Do you ever feel like a crated puppy or a penned up race horse? This is how I’ve been feeling lately. The weather has been sunny and warm, I joined a new running group, I’m learning tons of new trails……..I just want to run!
Although, I crave to go out and run for hours each day, year round, I know that this type of training is not healthy and will most likely lead to an injury. Instead, I am using a cycle of different phases (Base, Build, Race, and Recover) to help me train for my “A” race (main race).
This first phase is known as the BASE phase. During this phase, I am running at a very easy (zone 2) pace, the mileage is very low (this is driving me crazy!!!!), and I am working on strengthening my body during this time with core exercises and yoga. This is also the time that I’m teaching my body to use fat as an energy source. It’s really a time to just sit back and enjoy the sport without working hard (the pro….. workouts are short and easy. I don’t tend to restrict myself from treats. The con……I feel like a sloth). Don’t get me wrong, I am very dedicated to this phase and won’t miss a workout unless I absolutely have to. This phase will last for 7 weeks. And next week is my last week in this phase…….yahoo! I say that, because I really love running and I would like to run more than this phase calls for.
As I was reading more about the base phase, I came across an article that describes the base phase…….“The base phase develops endurance, the foundation of any distance-running plan.” (Training Phases, an Article in Runner’s World)
And, I also came across a great description and explanation of the base phase in a blog entitled, “daily mile, a community blog.” Someone by the name of Caleb M. wrote an article about the base phase. This is the image he used and what he wrote about it.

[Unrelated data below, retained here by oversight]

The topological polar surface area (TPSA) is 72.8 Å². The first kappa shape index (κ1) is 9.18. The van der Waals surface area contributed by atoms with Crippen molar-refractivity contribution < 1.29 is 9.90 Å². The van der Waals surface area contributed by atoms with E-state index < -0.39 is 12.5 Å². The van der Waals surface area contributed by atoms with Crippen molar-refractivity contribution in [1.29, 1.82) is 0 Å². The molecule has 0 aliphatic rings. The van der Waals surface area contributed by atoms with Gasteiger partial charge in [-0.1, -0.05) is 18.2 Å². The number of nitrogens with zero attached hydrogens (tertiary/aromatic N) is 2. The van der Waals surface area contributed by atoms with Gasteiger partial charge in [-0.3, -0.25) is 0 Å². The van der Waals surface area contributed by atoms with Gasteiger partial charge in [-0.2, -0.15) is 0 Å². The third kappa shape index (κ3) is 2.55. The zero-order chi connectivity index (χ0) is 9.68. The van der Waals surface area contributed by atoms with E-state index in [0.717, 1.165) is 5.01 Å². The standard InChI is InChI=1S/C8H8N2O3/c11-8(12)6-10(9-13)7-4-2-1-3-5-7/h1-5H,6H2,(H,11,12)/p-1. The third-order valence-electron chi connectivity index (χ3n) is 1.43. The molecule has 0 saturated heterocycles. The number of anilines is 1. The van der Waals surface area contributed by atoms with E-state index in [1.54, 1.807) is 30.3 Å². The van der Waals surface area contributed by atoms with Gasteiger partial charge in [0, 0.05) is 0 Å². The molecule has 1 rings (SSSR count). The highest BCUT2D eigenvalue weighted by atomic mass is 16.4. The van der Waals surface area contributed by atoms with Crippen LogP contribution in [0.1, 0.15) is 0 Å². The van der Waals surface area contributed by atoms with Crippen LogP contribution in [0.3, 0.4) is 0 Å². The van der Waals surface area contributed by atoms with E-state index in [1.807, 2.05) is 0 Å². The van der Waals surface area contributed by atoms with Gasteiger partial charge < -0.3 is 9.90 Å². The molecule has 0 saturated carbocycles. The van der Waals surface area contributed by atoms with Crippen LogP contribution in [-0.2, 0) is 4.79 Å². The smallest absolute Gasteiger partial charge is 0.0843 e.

“See the bottom there? (There’s) A nice big base of aerobic fitness. It’s kind of a big deal for a whole host of reasons:
- Improving your running economy
- Improving your cardiovascular endurance
- Building general strength
- Preparing your body for speedier workouts closer to race day”
By Caleb M. (daily mile blog)
So, the wider the base, the bigger peak you will have (faster times). It’s definitely worth creating a plan for a base phase, even if it takes a lot of discipline to go short and easy during this time. Plus, if it prevents injury by giving me time to strengthen my body, I’m not complaining. No one wants to get injured!
If you look back at my 2010 year, it’s a good example of someone not having a base phase and what can happen when you don’t take time off from racing to let your body rest and then resume with a conservative plan( base phase). I guess I missed the lesson on all these different phases. For some reason, I thought I could race and race and race and race.
This is what this year’s base phase looked like. Not a lot of mileage and most of the runs were at a very easy pace. Each week also included about 20 miles of cycling.
Now that I’ve almost completed the base phase, I can say………Let the BUILD begin!
Do you want to read more about the BASE phase? Here is a great article: